Yet three braincases tell a different story. These include the newfound skull and two previously excavated, less complete specimens. Compared to braincases typical of humans, all of these are relatively long and low in height. In fact, the new braincases more closely resemble those of earlier species, such as H. erectus.
This would suggest that facial and dental traits of humans were established by around 300,000 years ago. Afterward, the brain’s shape continued to evolve, the researchers now propose.
Not everyone buys this argument. Among them is Erik Trinkaus. He’s a paleoanthropologist at Washington University in St. Louis. Homo fossils dating to between around 600,000 and 200,000 years ago typically contain some features recalling older species and other traits hinting at what would become H. sapiens, he says. Some of those fossils probably came from populations that were ancestors of modern humans. But that doesn’t mean those specimens — or the Moroccan finds — actually were humans, he contends. In fact, controversy simmers over the species identity of many fossils belonging to the Homo family tree.
In a second paper, Daniel Richter (another Max Planck scientist) and his colleagues date 14 stone artifacts. These come from in and just above the soils in which the new fossils were discovered. Knowing how old these were allowed the researchers to narrow down the Homo fossils’ age to approximately 300,000 years ago.
Another 306 artifacts have been excavated by Hublin’s team. Together, these showed signs of having been heated in the past. A dating technique can gauge the time since rock or soil has been heated. Other new measurements of radioactive uranium in the site’s soil enabled dating the previously unearthed child’s jaw from the site. It now appears to be between 350,000 and 220,000 years old.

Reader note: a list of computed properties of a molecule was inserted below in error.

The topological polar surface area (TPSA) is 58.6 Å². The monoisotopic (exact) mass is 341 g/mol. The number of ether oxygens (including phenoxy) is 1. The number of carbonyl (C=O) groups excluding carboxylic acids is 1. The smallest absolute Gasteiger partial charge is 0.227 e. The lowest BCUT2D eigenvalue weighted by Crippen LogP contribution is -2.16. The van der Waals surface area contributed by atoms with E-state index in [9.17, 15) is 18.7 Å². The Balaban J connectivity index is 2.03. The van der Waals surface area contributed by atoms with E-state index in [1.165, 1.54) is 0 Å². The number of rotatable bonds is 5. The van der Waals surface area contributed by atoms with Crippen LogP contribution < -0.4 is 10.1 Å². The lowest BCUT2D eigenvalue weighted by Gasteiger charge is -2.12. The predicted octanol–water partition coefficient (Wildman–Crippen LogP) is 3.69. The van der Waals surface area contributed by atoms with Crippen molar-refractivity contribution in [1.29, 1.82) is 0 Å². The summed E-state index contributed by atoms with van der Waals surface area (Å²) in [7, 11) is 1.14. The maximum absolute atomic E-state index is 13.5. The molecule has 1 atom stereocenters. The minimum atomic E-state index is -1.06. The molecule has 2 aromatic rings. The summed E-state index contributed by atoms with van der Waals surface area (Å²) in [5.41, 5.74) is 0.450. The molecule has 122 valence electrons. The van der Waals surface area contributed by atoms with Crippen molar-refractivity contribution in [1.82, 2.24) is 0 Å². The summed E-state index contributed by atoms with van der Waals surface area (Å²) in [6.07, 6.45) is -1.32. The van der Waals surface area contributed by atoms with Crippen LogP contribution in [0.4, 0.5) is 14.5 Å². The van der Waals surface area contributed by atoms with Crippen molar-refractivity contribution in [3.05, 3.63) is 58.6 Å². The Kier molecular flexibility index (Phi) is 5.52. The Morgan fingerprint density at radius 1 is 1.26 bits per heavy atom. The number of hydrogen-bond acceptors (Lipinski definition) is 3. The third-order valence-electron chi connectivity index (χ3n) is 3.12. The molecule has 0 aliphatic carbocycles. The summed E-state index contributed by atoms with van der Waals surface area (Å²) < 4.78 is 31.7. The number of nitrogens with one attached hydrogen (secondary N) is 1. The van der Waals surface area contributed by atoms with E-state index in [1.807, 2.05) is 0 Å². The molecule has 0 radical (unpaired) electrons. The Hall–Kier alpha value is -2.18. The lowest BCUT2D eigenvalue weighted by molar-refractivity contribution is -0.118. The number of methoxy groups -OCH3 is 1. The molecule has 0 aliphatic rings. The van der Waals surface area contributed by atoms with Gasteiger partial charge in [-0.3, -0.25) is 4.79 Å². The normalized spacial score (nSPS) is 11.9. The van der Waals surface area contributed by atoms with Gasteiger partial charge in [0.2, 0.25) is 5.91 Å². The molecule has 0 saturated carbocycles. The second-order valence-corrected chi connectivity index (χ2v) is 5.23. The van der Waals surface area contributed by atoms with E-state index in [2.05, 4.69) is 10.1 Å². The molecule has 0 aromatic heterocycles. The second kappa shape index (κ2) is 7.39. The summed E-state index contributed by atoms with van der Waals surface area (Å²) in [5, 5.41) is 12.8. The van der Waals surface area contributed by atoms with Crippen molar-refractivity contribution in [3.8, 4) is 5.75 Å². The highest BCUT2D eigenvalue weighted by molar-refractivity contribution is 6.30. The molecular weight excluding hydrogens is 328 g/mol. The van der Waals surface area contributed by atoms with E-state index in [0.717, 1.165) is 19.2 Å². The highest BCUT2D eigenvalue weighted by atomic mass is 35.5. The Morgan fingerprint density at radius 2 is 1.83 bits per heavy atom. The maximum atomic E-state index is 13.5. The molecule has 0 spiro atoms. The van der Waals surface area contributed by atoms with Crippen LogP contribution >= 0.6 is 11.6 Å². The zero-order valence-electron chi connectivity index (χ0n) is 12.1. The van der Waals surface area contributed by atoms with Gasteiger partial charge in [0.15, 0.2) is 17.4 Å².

Most Jebel Irhoud stone tools were pounded off of larger rocks that had been prepared by toolmakers. This technique appeared across much of Eurasia and Africa by around 300,000 years ago — among both humans and Neandertals, the researchers say.
anthropology The study of humankind. A social scientist who studies different societies and cultures is called an anthropologist.
archaeology (also archeology) The study of human history and prehistory through the excavation of sites and the analysis of artifacts and other physical remains. Those remains can range from housing materials and cooking vessels to clothing and footprints. People who work in this field are known as archaeologists.
artifact An object made by people.
braincase A part of the skull that protects the brain.
colleague Someone who works with another; a co-worker or team member.
computerized axial tomography (CAT or CT, for short). A special kind of X-ray scanning technology that produces cross-sectional views of the inside of a bone or body.
continent (in geology) The huge land masses that sit upon tectonic plates. In modern times, there are six established geologic continents: North America, South America, Eurasia, Africa, Australia and Antarctica. In 2017, scientists also made the case for yet another: Zealandia.
Eurasia That part of the globe covered by Europe and Asia.
evolutionary An adjective that refers to changes that occur within a species over time as it adapts to its environment. Such evolutionary changes usually reflect genetic variation and natural selection, which leave a new type of organism better suited for its environment than its ancestors. The newer type is not necessarily more “advanced,” just better adapted to the conditions in which it developed.